U.S. Govt Issues O365 Security Practice and Recommendation
The majority of businesses are shifting to Microsoft Office 365 and other cloud services to amp up collaborations within their departments to fulfill the “telework” requirements. However, due to the rapid deployment of these cloud services, organizations may be ignoring the security factor associated with these third-party platforms.
There are various security best practices and recommendations available to deploy. I strongly recommend to fine-tuning based on the deployment and design architecture, and never one size fits for all. Due to COVID-19 current situation and becoming a new normal for every organization and most of the works are carried from home “WHF.”
Microsoft O365 provides cloud-based email capabilities, also, chat and other various cloud applications. While the abrupt shift to work-from-home may necessitate the rapid deployment of cloud collaboration services, such as O365, hasty deployment can lead to oversights in security configurations and undermine a sound O365-specific security strategy.
The below mentioned are the few best practice for O365 deployment;
Best Practices for O365 Deployment
Enable Multi-Factor Authentication for Administrator Accounts
Azure subscribers are, by default, assigned to the role of Global Administrator. These administrators have the highest privileges that permit them to modify every setting in your Azure Active Directory (AD) in an Office 365 environment. They can add new usernames and modify the old ones, assign tasks, reset passwords, manage licenses, and domain names. In an on-premise Active Directory environment, this is similar to the role of a domain administrator.
The Azure Global Administrator accounts are created before any other account so that they can start with tenant configuration and user migration. These Global Administrator accounts aren’t granted multi-factor authentication by default. Even the new feature “secure by default” also needs to be enabled by the subscriber first. This feature helps with effectuating administrators’ usage of Multi-factor Authentication. The Global Administrator accounts are open to the internet because they are cloud-based. Lack of security can make these accounts vulnerable to online attackers, and they can hack into customers’ accounts during user migration to Microsoft Office 365.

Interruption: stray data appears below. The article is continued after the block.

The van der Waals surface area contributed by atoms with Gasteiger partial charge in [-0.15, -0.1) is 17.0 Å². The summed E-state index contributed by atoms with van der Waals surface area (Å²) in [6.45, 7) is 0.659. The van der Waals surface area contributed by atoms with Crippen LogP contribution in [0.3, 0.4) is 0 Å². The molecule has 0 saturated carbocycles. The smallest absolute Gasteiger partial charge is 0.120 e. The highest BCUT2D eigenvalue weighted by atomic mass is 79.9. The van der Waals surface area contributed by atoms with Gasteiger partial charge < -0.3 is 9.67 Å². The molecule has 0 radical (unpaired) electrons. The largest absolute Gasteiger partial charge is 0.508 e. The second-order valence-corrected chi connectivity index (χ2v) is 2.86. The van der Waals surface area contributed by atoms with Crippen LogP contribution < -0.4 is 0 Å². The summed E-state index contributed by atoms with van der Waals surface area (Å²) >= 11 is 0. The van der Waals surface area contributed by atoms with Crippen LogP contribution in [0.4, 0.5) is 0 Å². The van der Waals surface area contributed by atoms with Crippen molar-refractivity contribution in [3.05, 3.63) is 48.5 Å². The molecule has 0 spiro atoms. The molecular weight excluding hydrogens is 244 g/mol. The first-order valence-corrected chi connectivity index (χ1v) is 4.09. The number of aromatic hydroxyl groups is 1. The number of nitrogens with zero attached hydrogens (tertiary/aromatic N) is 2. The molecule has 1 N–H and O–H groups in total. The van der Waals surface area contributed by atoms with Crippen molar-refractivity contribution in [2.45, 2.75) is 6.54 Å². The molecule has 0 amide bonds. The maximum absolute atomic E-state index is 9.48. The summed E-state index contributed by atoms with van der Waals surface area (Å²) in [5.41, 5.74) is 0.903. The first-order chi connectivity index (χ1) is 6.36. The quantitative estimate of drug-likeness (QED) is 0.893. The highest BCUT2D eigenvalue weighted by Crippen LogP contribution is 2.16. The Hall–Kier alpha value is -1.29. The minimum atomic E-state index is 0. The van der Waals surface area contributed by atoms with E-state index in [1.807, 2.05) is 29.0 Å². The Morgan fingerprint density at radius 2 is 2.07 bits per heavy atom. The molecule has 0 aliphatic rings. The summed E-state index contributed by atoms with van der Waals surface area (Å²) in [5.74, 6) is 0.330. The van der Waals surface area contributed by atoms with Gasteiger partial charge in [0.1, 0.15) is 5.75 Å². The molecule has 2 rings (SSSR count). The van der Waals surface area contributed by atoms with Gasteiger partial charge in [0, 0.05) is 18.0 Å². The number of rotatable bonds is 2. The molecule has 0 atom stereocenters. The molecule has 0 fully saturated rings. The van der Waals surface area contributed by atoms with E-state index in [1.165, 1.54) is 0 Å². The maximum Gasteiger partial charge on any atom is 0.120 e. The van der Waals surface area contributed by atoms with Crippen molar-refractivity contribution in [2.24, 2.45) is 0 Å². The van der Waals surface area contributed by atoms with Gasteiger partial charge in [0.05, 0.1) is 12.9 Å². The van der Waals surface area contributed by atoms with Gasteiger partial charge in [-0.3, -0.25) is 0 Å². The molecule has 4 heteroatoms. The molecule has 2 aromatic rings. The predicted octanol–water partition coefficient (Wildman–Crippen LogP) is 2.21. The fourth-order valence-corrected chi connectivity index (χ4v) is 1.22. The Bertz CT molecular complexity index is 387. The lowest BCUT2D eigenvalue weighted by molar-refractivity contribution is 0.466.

Assign Administrator Roles Using Role-Based Access Control (RBAC):
Given the privileges assigned to the Global Administrator’s role, these accounts should only be used when required. It’s best to use specified administrator roles for Azure Active Directory (AD) such as application administrator, application developer, authentication administrator, and others to avoid or at least minimize the assigning of high-level privileges.
Shifting to the less-privileged rule can minimize the risks of a data breach if any account of administrator is attacked. Administrators must be assigned permissions limited to their roles and tasks.
Enable the Unified Audit Log (UAL):
Unified Audit Log is a logging feature in Microsoft Office 365 that comprises events and data related to Exchange Online, Azure Activity Drive (AD), SharePoint, OneDrive, Power Bi, and other online services offered by O365. This event log allows administrators to keep an eye on any malicious activities or actions against organizational policies. To ensure maximum data protection, the Security and Compliance Center is allowed access to the Unified Audit Log.
While all users don’t have permissive privileges in an Office 365 environment, they can still access information that can be damaging for a business if retrieved by unauthorized personnel. Also, cybercriminals can breach into unauthorized user accounts via phishing emails. They can further breach into other organizations’ cloud system via the applications and features that the hacked user account has access to.